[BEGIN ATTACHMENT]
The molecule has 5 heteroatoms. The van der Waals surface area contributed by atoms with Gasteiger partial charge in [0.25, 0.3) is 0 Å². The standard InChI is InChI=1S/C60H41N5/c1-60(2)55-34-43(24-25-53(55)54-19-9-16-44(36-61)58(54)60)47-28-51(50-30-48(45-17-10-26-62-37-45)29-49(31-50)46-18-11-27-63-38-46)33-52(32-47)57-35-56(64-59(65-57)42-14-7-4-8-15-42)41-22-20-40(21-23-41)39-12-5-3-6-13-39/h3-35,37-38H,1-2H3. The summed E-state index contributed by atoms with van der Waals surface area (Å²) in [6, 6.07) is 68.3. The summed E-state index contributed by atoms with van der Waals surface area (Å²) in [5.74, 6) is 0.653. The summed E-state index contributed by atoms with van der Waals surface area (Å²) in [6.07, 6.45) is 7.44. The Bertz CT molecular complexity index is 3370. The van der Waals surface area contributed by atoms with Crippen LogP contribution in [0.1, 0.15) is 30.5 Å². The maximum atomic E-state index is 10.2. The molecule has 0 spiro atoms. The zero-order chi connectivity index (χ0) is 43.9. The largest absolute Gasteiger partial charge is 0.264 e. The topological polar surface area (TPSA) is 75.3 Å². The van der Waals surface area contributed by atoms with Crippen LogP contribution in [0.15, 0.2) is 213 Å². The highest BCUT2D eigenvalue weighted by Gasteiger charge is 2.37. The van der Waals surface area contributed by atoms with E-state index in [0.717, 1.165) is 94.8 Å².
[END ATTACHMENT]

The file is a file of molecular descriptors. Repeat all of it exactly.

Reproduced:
The molecule has 5 heteroatoms. The van der Waals surface area contributed by atoms with Gasteiger partial charge in [0.25, 0.3) is 0 Å². The standard InChI is InChI=1S/C60H41N5/c1-60(2)55-34-43(24-25-53(55)54-19-9-16-44(36-61)58(54)60)47-28-51(50-30-48(45-17-10-26-62-37-45)29-49(31-50)46-18-11-27-63-38-46)33-52(32-47)57-35-56(64-59(65-57)42-14-7-4-8-15-42)41-22-20-40(21-23-41)39-12-5-3-6-13-39/h3-35,37-38H,1-2H3. The summed E-state index contributed by atoms with van der Waals surface area (Å²) in [6, 6.07) is 68.3. The summed E-state index contributed by atoms with van der Waals surface area (Å²) in [5.74, 6) is 0.653. The summed E-state index contributed by atoms with van der Waals surface area (Å²) in [6.07, 6.45) is 7.44. The Bertz CT molecular complexity index is 3370. The van der Waals surface area contributed by atoms with Crippen LogP contribution in [0.1, 0.15) is 30.5 Å². The maximum atomic E-state index is 10.2. The molecule has 0 spiro atoms. The zero-order chi connectivity index (χ0) is 43.9. The largest absolute Gasteiger partial charge is 0.264 e. The topological polar surface area (TPSA) is 75.3 Å². The van der Waals surface area contributed by atoms with Crippen LogP contribution in [0.15, 0.2) is 213 Å². The highest BCUT2D eigenvalue weighted by Gasteiger charge is 2.37. The van der Waals surface area contributed by atoms with E-state index in [0.717, 1.165) is 94.8 Å².